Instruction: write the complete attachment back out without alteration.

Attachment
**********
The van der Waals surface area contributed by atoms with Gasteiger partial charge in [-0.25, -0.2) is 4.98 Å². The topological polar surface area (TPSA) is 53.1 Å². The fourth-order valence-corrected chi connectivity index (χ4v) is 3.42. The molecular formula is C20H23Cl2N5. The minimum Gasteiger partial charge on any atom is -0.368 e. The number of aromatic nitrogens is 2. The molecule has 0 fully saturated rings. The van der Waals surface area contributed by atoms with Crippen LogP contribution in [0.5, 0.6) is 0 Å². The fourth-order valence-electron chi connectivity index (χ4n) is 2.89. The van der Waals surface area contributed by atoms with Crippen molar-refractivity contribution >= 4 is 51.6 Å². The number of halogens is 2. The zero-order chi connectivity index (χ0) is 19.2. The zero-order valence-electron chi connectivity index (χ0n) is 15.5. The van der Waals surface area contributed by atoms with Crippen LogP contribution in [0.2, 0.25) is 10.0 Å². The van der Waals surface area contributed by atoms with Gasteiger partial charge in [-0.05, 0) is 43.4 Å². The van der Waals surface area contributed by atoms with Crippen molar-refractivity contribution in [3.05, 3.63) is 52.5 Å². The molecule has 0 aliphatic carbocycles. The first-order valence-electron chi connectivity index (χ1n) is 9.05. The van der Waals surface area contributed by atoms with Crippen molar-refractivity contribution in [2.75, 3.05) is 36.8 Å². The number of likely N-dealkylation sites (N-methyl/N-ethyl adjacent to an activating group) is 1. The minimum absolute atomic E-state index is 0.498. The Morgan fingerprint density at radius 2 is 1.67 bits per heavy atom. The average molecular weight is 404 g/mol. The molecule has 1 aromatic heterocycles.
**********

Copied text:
The van der Waals surface area contributed by atoms with Gasteiger partial charge in [-0.25, -0.2) is 4.98 Å². The topological polar surface area (TPSA) is 53.1 Å². The fourth-order valence-corrected chi connectivity index (χ4v) is 3.42. The molecular formula is C20H23Cl2N5. The minimum Gasteiger partial charge on any atom is -0.368 e. The number of aromatic nitrogens is 2. The molecule has 0 fully saturated rings. The van der Waals surface area contributed by atoms with Crippen LogP contribution in [0.5, 0.6) is 0 Å². The fourth-order valence-electron chi connectivity index (χ4n) is 2.89. The van der Waals surface area contributed by atoms with Crippen molar-refractivity contribution >= 4 is 51.6 Å². The number of halogens is 2. The zero-order chi connectivity index (χ0) is 19.2. The zero-order valence-electron chi connectivity index (χ0n) is 15.5. The van der Waals surface area contributed by atoms with Crippen LogP contribution in [0.2, 0.25) is 10.0 Å². The van der Waals surface area contributed by atoms with Gasteiger partial charge in [-0.05, 0) is 43.4 Å². The van der Waals surface area contributed by atoms with Crippen molar-refractivity contribution in [3.05, 3.63) is 52.5 Å². The molecule has 0 aliphatic carbocycles. The first-order valence-electron chi connectivity index (χ1n) is 9.05. The van der Waals surface area contributed by atoms with Crippen molar-refractivity contribution in [2.75, 3.05) is 36.8 Å². The number of likely N-dealkylation sites (N-methyl/N-ethyl adjacent to an activating group) is 1. The minimum absolute atomic E-state index is 0.498. The Morgan fingerprint density at radius 2 is 1.67 bits per heavy atom. The average molecular weight is 404 g/mol. The molecule has 1 aromatic heterocycles.